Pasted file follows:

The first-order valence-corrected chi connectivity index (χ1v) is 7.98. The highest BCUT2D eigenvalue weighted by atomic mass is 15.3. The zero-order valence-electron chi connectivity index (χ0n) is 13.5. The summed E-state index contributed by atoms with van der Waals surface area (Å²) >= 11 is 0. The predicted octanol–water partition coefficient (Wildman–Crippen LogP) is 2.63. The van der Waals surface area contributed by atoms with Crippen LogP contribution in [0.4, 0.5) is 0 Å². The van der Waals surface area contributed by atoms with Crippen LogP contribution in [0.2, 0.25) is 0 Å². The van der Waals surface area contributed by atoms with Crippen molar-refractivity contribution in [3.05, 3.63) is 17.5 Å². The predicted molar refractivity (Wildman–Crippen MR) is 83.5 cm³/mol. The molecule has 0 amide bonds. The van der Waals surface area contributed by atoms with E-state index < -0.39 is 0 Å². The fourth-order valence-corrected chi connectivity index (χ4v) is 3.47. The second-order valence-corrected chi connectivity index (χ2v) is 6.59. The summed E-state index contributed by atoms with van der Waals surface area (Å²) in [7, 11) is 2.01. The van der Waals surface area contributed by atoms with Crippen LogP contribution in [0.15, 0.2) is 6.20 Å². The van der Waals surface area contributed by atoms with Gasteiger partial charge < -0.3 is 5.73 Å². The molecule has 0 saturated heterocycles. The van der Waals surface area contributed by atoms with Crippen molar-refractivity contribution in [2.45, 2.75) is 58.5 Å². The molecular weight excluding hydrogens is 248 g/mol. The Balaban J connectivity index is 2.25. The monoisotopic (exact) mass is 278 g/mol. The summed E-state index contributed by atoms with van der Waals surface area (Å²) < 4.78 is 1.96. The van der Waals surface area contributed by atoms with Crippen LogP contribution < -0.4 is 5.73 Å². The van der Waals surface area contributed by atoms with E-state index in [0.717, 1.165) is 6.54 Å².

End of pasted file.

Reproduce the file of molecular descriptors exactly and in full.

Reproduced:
The first-order valence-corrected chi connectivity index (χ1v) is 7.98. The highest BCUT2D eigenvalue weighted by atomic mass is 15.3. The zero-order valence-electron chi connectivity index (χ0n) is 13.5. The summed E-state index contributed by atoms with van der Waals surface area (Å²) >= 11 is 0. The predicted octanol–water partition coefficient (Wildman–Crippen LogP) is 2.63. The van der Waals surface area contributed by atoms with Crippen LogP contribution in [0.4, 0.5) is 0 Å². The van der Waals surface area contributed by atoms with Crippen LogP contribution in [0.2, 0.25) is 0 Å². The van der Waals surface area contributed by atoms with Crippen molar-refractivity contribution in [3.05, 3.63) is 17.5 Å². The predicted molar refractivity (Wildman–Crippen MR) is 83.5 cm³/mol. The molecule has 0 amide bonds. The van der Waals surface area contributed by atoms with E-state index < -0.39 is 0 Å². The fourth-order valence-corrected chi connectivity index (χ4v) is 3.47. The second-order valence-corrected chi connectivity index (χ2v) is 6.59. The summed E-state index contributed by atoms with van der Waals surface area (Å²) in [7, 11) is 2.01. The van der Waals surface area contributed by atoms with Crippen LogP contribution in [0.15, 0.2) is 6.20 Å². The van der Waals surface area contributed by atoms with Gasteiger partial charge < -0.3 is 5.73 Å². The molecule has 0 saturated heterocycles. The van der Waals surface area contributed by atoms with Crippen molar-refractivity contribution in [2.45, 2.75) is 58.5 Å². The molecular weight excluding hydrogens is 248 g/mol. The Balaban J connectivity index is 2.25. The monoisotopic (exact) mass is 278 g/mol. The summed E-state index contributed by atoms with van der Waals surface area (Å²) < 4.78 is 1.96. The van der Waals surface area contributed by atoms with Crippen LogP contribution < -0.4 is 5.73 Å². The van der Waals surface area contributed by atoms with E-state index in [0.717, 1.165) is 6.54 Å².